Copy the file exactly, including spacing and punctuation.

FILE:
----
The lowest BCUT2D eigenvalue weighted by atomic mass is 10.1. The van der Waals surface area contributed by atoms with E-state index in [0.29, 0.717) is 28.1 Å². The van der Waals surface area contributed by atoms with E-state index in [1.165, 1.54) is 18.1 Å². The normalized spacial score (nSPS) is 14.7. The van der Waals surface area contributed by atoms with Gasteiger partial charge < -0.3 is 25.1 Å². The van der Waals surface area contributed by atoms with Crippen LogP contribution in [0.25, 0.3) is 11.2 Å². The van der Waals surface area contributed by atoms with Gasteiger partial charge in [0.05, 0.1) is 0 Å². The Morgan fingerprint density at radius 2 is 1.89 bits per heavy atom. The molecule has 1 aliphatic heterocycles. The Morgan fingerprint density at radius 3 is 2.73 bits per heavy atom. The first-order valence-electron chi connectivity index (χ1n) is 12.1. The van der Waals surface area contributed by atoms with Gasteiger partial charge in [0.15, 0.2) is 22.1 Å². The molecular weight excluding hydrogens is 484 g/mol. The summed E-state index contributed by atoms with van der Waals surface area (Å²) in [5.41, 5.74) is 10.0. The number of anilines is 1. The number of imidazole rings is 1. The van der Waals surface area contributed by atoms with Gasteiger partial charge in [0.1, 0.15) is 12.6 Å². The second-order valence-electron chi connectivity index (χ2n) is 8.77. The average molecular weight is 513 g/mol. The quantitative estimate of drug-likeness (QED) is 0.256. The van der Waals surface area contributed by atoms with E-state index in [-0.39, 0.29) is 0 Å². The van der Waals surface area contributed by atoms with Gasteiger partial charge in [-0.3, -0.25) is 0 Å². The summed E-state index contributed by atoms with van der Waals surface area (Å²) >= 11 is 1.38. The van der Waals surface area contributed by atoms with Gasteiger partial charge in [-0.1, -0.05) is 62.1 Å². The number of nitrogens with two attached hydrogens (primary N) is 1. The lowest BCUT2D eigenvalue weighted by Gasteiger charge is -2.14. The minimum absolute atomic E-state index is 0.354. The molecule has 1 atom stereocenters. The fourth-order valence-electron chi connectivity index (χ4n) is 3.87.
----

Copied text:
The lowest BCUT2D eigenvalue weighted by atomic mass is 10.1. The van der Waals surface area contributed by atoms with E-state index in [0.29, 0.717) is 28.1 Å². The van der Waals surface area contributed by atoms with E-state index in [1.165, 1.54) is 18.1 Å². The normalized spacial score (nSPS) is 14.7. The van der Waals surface area contributed by atoms with Gasteiger partial charge < -0.3 is 25.1 Å². The van der Waals surface area contributed by atoms with Crippen LogP contribution in [0.25, 0.3) is 11.2 Å². The van der Waals surface area contributed by atoms with Gasteiger partial charge in [0.05, 0.1) is 0 Å². The Morgan fingerprint density at radius 2 is 1.89 bits per heavy atom. The molecule has 1 aliphatic heterocycles. The Morgan fingerprint density at radius 3 is 2.73 bits per heavy atom. The first-order valence-electron chi connectivity index (χ1n) is 12.1. The van der Waals surface area contributed by atoms with Gasteiger partial charge in [0.15, 0.2) is 22.1 Å². The molecular weight excluding hydrogens is 484 g/mol. The summed E-state index contributed by atoms with van der Waals surface area (Å²) in [5.41, 5.74) is 10.0. The number of anilines is 1. The number of imidazole rings is 1. The van der Waals surface area contributed by atoms with Gasteiger partial charge in [0.1, 0.15) is 12.6 Å². The second-order valence-electron chi connectivity index (χ2n) is 8.77. The average molecular weight is 513 g/mol. The quantitative estimate of drug-likeness (QED) is 0.256. The van der Waals surface area contributed by atoms with E-state index in [-0.39, 0.29) is 0 Å². The van der Waals surface area contributed by atoms with Gasteiger partial charge in [-0.3, -0.25) is 0 Å². The summed E-state index contributed by atoms with van der Waals surface area (Å²) >= 11 is 1.38. The van der Waals surface area contributed by atoms with Gasteiger partial charge in [-0.1, -0.05) is 62.1 Å². The number of nitrogens with two attached hydrogens (primary N) is 1. The lowest BCUT2D eigenvalue weighted by Gasteiger charge is -2.14. The minimum absolute atomic E-state index is 0.354. The molecule has 1 atom stereocenters. The fourth-order valence-electron chi connectivity index (χ4n) is 3.87.